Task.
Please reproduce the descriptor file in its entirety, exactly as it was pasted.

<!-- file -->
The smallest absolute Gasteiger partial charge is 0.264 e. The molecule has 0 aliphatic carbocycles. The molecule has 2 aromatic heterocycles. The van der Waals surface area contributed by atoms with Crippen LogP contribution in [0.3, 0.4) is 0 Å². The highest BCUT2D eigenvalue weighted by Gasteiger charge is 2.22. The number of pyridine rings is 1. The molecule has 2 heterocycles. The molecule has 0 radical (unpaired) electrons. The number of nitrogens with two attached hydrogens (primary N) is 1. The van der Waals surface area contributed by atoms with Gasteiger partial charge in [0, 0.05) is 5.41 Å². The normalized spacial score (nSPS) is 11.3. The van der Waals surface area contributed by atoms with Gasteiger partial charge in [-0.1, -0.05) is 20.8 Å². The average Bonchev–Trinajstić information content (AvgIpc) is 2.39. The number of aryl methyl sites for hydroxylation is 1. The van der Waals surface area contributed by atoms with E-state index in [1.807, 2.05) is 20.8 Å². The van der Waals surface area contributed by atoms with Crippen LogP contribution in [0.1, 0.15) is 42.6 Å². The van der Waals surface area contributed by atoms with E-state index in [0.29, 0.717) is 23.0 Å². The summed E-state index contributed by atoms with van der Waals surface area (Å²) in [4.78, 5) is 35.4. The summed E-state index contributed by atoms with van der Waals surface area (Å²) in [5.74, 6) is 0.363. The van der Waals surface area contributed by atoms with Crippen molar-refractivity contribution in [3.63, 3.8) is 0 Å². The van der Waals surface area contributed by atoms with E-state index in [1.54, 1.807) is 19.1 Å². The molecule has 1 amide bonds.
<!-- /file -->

The smallest absolute Gasteiger partial charge is 0.264 e. The molecule has 0 aliphatic carbocycles. The molecule has 2 aromatic heterocycles. The van der Waals surface area contributed by atoms with Crippen LogP contribution in [0.3, 0.4) is 0 Å². The highest BCUT2D eigenvalue weighted by Gasteiger charge is 2.22. The number of pyridine rings is 1. The molecule has 2 heterocycles. The molecule has 0 radical (unpaired) electrons. The number of nitrogens with two attached hydrogens (primary N) is 1. The van der Waals surface area contributed by atoms with Gasteiger partial charge in [0, 0.05) is 5.41 Å². The normalized spacial score (nSPS) is 11.3. The van der Waals surface area contributed by atoms with Gasteiger partial charge in [-0.1, -0.05) is 20.8 Å². The average Bonchev–Trinajstić information content (AvgIpc) is 2.39. The number of aryl methyl sites for hydroxylation is 1. The van der Waals surface area contributed by atoms with E-state index in [1.807, 2.05) is 20.8 Å². The van der Waals surface area contributed by atoms with Crippen LogP contribution in [0.1, 0.15) is 42.6 Å². The van der Waals surface area contributed by atoms with E-state index in [0.29, 0.717) is 23.0 Å². The summed E-state index contributed by atoms with van der Waals surface area (Å²) in [4.78, 5) is 35.4. The summed E-state index contributed by atoms with van der Waals surface area (Å²) in [5.74, 6) is 0.363. The van der Waals surface area contributed by atoms with Crippen molar-refractivity contribution in [3.63, 3.8) is 0 Å². The van der Waals surface area contributed by atoms with E-state index in [1.54, 1.807) is 19.1 Å². The molecule has 1 amide bonds.